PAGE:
As gym design isolates body parts, it isolates the sexes as well. While specialty facilities like Lucille Roberts feature pink-painted equipment earmarked for a specifically female clientele, health clubs are for the most part coed. And yet, despite the unisex design of the gym, gender segregation plays a subtle but nevertheless significant role. Male and female members alike tend to gravitate to equipment that works those choice parts of the anatomy accentuated by popular culture: dividing the body at the waist, men develop chest, back, and arms, while women concentrate on thighs, legs, and buttocks. If many women steer clear of upper-body workouts for fear of looking “manly,” men avoid machines that place them in “womanly” postures. The hip abduction requires wide-spread thighs, while the “butt blaster” puts users on hands and knees, passive postures that call attention to the most vulnerable part of the male anatomy–the crotch and anus–immediately conjuring the phobic specter of femininity and homosexuality.
Areas reserved exclusively for free weights and fitness classrooms further reinforce this seperation of the sexes as effectively as the doors that differentiate the men’s from the women’s locker room. Many women, find weight training in general and free weights in particular, an alientating male precinct (some gyms even cordon off “girls only” weight sections), and instead gravitate to the glass-walled refuge of fitness classrooms. But if women, enjoying the supportive encouragement of groups, enroll in classes, men, considering instruction feminizing, tend towards solo activities like weight training.
But free weights also separate the men from the boys. While by most accounts, free weights are no more effective at building the upper body than machines, they nonetheless possess the mystique of the professional body builder. If slickly designed Cybex are akin to Armani suits than free weights conjure the image of worn dungarees and are considered more authentic, more difficult and hence more manly than their mechanical counterparts. Ironcially, the free weight area, a stage for the performance of primative virility, reverses traditional gender codes, presenting men as objects rather than subjects of the gaze. Contrary to Cybex’s concealing thicket of metallic moving part ,weight racks maintain an unobstructed horizon line which by never violating bench press eye height, insures maximum visibility from all corners of the gym. Further calling attention to themselves with grunts and groans, spotting partners willingly display themselves in intimate interlocking postures, reclining eyes upwardly directed at standing genitals.
In Duchampian fashion, both free weights and exercise machines obey a contradictory logic. These precisely calibrated instruments function to build useless muscles, developed primarily to be admired. But if the incentive behind weight training is cosmetic, some argue that aerobics, by boosting our cardiovascular systems, improves both health and self-image. Yet while few challenge the utility of aerobic machines, when evaluated from a functionalist design perspective, they too are illogical devices that compensate for our sedentary daily lives by providing indoor, condensed versions of outdoor sports like jogging (treadmill), boating (row machine), biking (Lifecycle), and cross-country skiing (NordicTrack)–all activities that most of us do not have the time, skill, or space to enjoy. Strangely enough, even a chore like climbing stairs is simulated at the gym, perhaps appealing to an apartment dweller’s inner yearning for domestic life in a multistory dwelling.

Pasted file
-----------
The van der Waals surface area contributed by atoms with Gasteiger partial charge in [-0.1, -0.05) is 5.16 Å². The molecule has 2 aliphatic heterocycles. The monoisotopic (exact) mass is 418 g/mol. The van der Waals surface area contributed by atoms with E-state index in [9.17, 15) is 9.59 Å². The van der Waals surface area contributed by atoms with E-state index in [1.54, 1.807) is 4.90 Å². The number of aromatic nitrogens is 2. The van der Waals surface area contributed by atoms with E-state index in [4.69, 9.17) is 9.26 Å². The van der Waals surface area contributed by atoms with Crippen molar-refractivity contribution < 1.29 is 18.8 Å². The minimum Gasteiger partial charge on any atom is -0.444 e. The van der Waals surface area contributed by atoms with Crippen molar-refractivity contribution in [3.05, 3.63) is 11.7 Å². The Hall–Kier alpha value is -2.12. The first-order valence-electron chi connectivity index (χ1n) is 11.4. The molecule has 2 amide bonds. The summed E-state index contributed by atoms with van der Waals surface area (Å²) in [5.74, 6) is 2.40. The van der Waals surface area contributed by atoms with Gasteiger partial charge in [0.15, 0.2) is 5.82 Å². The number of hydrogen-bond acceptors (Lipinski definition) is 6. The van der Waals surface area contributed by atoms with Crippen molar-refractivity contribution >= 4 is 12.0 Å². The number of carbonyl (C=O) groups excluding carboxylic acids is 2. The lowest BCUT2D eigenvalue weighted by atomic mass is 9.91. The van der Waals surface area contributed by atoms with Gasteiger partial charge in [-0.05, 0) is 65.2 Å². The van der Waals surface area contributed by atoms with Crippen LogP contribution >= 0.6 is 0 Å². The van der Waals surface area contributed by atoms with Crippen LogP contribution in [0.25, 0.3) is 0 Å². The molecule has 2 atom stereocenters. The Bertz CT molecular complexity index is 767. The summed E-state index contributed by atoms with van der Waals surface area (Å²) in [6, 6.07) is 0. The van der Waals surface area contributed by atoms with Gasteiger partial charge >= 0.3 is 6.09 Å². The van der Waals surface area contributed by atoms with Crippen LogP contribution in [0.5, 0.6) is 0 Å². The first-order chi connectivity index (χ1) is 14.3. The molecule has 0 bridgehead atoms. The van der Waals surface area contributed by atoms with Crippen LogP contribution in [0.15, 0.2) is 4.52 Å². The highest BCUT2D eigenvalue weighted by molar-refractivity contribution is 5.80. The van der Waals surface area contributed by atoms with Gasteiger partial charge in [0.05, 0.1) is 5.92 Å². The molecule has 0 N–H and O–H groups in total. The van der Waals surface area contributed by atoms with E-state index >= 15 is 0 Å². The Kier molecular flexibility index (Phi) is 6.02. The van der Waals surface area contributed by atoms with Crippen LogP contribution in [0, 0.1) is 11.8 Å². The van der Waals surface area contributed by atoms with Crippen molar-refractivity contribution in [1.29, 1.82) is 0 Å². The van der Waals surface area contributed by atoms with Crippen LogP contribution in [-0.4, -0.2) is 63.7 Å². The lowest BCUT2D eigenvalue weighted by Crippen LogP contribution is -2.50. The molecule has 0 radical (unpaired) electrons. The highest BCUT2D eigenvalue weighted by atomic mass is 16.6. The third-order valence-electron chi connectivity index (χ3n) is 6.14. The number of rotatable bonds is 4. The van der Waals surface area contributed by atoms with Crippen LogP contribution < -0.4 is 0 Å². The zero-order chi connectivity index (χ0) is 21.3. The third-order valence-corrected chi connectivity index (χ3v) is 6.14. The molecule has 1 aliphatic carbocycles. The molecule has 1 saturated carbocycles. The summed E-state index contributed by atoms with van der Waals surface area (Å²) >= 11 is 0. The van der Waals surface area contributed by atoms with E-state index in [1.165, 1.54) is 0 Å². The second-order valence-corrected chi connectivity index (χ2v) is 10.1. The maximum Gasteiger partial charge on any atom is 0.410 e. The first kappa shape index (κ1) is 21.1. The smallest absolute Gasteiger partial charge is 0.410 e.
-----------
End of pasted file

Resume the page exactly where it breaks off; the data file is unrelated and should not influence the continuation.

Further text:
Enhancing the simulation effect of the gym, computerized keyboards attached to aerobic machines spatialize energy expenditure by mimicking actual topographies. For example, after the user grips poles attached to sliding skis, the Body Trek cross-trainer offers the following program options: “walk in the park, “Himalayan trek,” “Vail pass.” Equating calorie burning with transport, aerobic machines inspire us to work harder as they attempt to overcome the monotony of the exerciser’s actual location in interior space. Interestingly enough, aerobic equipment actually reverses the logic of the vehicles (bikes, boats, stairs) it emulates. Expending energy, once a means to fuel devices invented to quickly convey us through different kinds of geographical spaces, becomes, within the static confines of the gym, an end in itself.
Space rife with cultural contradictions, health clubs literally capitalize on contemporary culture’s ambivalent obsession with the sensuous body, a body forever subject to temptation and excess; its unruly appetites must be curbed, disciplined, and controlled. Paradoxically, having internalized society’s discomfort with the carnal and the abject, we dedicate precious leisure hours in a closely monitored interior space to “work out.” In the locker room, we remove our street clothes, ostensibly divesting ourselves of outward indicators of occupation and social status. Clad only in uniform T-shirt, shorts, and sneakers, we enter the gym floor, a social space where hierarchies are defined not so much by class and wealth as by the status conferred by being in good shape. Here we harness energy, motivated by the often unachievable goal of making over our recalcitrant flesh into a facsimile of the ephemeral airbrushed images of perfect bodies disseminated by the media. We congratulate ourselves for visiting the gym on a regular basis, a physical ritual that represents the triumph of will over appetite, mind over matter.